5

I would like to print a special character to an aux file. In particular, I would like to write the line

\@input{file.aux}

So far, I have achieved the best result with

\write\@auxout{\unexpanded{\@input{file.aux}}}

However, this approach produces an additional whitespace before the first bracket.

What is the appropriate way to print special characters like \ or @ to an (aux) file? The possibly related examples provided here and here appear unnecessarily complicated and I am not quite able to implement them for my purpose.

2
  • Welcome to TeX.SX! Please use full documents instead of fragments of code ;-)
    – user31729
    Jul 6, 2015 at 20:19
  • The additional space is not of a concern, because it will be ignored at reading time.
    – egreg
    May 29, 2016 at 8:47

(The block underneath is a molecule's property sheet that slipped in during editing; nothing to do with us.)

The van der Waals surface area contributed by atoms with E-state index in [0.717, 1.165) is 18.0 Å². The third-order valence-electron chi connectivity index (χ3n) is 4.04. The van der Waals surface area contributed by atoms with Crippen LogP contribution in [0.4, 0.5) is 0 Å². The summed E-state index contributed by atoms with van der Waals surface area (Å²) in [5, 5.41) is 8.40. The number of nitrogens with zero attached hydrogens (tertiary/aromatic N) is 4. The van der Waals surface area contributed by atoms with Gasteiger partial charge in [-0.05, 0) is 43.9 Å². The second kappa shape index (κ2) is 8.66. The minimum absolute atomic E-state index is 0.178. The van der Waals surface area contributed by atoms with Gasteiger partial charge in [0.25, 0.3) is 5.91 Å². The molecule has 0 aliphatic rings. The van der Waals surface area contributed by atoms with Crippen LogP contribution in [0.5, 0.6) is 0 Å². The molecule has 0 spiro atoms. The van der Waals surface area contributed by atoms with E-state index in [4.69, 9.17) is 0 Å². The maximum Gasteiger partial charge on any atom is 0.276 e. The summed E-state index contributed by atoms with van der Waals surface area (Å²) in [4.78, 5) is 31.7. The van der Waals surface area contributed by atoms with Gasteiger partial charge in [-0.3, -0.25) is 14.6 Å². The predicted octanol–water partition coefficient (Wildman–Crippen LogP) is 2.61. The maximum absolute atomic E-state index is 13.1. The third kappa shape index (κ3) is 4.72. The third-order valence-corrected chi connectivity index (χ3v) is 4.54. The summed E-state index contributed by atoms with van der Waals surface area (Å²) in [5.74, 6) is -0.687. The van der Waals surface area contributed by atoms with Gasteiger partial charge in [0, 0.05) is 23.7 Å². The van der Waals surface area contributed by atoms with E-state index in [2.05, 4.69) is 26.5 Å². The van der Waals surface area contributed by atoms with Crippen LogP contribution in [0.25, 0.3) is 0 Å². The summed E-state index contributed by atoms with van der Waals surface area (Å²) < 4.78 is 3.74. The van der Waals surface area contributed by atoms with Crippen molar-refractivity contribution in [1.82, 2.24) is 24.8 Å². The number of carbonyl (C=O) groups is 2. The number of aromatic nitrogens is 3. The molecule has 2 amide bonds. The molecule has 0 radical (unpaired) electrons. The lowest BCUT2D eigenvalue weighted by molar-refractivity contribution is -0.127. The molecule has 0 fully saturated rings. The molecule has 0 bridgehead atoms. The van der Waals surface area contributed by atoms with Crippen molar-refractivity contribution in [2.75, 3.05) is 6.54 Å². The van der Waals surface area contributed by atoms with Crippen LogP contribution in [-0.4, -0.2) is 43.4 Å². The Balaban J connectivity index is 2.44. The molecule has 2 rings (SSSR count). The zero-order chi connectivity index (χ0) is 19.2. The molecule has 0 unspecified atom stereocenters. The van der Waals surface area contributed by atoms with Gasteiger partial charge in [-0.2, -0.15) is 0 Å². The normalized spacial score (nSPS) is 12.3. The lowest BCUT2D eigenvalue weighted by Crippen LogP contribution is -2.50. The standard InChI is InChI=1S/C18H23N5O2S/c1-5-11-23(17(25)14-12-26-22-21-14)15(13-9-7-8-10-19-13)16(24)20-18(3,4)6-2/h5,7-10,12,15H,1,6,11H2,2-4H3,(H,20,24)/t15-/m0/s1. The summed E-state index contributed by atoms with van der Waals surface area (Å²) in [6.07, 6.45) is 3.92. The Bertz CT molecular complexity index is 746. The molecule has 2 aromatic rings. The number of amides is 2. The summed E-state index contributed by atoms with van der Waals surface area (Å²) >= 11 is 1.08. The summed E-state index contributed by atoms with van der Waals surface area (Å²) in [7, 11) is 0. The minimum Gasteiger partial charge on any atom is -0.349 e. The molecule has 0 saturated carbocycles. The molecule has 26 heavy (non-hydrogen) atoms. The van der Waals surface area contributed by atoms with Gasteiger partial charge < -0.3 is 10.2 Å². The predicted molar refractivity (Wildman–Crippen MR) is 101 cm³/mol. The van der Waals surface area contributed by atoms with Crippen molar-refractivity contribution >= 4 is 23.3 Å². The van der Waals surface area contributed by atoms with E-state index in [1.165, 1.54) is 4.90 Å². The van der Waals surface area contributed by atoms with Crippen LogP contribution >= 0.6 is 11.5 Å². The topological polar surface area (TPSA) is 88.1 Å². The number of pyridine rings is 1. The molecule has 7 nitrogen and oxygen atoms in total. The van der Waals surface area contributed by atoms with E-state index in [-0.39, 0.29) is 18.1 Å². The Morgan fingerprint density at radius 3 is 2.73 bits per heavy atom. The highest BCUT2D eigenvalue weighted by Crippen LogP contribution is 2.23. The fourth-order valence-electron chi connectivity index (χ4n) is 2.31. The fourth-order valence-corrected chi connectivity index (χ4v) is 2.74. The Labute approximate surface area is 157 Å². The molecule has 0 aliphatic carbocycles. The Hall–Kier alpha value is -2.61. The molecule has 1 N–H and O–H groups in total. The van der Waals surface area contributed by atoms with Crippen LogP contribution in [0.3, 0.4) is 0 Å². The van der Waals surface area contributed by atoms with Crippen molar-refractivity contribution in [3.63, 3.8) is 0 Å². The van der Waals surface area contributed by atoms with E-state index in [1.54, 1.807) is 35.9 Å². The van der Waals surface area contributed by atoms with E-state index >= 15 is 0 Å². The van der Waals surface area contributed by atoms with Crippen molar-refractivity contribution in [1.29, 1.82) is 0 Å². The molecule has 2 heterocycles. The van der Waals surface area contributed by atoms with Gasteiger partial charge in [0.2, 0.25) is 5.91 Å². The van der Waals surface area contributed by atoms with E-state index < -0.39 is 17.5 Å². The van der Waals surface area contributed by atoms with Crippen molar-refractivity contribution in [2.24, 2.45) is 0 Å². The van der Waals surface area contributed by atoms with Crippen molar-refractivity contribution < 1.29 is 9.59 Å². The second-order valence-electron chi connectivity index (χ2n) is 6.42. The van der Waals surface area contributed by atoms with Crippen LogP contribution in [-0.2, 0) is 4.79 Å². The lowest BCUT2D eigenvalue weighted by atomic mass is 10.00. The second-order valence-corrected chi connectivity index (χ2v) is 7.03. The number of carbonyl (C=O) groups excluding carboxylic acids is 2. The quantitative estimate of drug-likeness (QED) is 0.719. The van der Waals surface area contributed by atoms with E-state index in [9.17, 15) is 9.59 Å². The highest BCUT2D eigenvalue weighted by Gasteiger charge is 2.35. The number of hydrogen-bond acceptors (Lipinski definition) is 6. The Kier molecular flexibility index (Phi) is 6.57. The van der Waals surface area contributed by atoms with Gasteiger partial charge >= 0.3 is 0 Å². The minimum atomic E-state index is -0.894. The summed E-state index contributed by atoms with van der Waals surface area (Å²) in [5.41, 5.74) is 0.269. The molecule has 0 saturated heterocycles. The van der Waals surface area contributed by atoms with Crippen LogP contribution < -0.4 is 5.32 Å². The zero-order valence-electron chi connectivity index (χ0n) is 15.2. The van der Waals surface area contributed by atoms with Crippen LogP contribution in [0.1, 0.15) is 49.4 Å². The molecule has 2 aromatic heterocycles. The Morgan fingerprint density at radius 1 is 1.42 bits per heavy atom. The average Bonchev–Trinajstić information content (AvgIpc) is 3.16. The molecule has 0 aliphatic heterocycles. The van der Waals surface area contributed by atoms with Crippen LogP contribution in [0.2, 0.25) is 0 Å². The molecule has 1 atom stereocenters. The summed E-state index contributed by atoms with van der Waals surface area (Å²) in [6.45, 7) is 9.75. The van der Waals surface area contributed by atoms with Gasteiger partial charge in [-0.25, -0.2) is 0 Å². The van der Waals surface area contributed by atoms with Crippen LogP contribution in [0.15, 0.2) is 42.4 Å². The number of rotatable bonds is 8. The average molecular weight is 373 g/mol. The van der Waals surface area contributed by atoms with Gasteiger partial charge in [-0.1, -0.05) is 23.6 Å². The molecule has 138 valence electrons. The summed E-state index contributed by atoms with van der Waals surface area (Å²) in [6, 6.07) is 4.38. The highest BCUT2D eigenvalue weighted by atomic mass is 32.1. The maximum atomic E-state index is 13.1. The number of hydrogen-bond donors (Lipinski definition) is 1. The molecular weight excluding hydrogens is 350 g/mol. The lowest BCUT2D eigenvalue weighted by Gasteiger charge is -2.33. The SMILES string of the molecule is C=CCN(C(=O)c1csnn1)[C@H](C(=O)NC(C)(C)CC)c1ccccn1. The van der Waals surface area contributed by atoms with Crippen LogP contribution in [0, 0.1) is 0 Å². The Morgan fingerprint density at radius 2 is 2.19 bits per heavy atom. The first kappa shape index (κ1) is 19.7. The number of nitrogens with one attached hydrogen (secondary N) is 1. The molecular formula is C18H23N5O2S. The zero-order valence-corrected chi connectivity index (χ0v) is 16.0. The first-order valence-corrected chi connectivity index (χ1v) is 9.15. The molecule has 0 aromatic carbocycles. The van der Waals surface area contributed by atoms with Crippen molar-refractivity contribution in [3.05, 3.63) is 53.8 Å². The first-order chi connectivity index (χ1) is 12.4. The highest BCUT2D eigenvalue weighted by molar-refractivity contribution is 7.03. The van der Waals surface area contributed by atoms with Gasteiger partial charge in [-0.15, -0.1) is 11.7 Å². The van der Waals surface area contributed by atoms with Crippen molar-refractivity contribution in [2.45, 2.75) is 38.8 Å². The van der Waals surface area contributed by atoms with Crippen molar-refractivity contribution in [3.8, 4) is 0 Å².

1 Answer 1

4

Use \string\@input{file.aux} to write the stuff literally into the .aux file. As long no further expansion is involved, this is (the best?) way to get TeX commands literally into file output.

The \immediate is not really necessary, I just use it in almost any case, that's the only reason.

\documentclass{article}

\begin{document}

\makeatletter
\immediate\write\@auxout{%
  \string\@input{file.aux}%
}
\makeatother
\end{document}
1
  • Thank you. This works. I would like to confirm that it can also be used as \write\@auxout{\string\@input{file.aux}}. Jul 6, 2015 at 20:19

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